The common name

Samuel Orchart Beeton, Beeton’s Dictionary of Natural History: A Compendious cyclopaedia of the animal kingdom, Londres, Ward, Lock & Co., 1871.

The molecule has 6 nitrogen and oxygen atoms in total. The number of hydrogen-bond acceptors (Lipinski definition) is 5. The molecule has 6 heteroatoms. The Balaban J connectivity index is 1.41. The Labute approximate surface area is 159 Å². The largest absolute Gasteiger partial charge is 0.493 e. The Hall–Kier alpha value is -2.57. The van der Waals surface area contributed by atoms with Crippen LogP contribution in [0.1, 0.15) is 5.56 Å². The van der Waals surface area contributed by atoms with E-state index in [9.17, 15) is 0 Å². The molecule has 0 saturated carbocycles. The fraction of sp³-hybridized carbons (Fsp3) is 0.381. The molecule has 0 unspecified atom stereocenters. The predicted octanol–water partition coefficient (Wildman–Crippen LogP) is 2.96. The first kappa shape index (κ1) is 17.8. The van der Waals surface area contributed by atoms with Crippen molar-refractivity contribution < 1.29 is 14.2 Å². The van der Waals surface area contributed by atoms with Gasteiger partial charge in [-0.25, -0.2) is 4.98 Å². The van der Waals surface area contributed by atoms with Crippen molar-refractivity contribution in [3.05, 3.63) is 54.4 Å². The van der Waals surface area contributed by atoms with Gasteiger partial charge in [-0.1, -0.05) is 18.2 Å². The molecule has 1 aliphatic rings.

The common name of the species of Phryganea which reside in the water in cases, which they form of various substances, such as bits of stick, grains of seed, small stones, etc, held together by a silken thread, secreted in their bodies in the same manner as in the silkworm.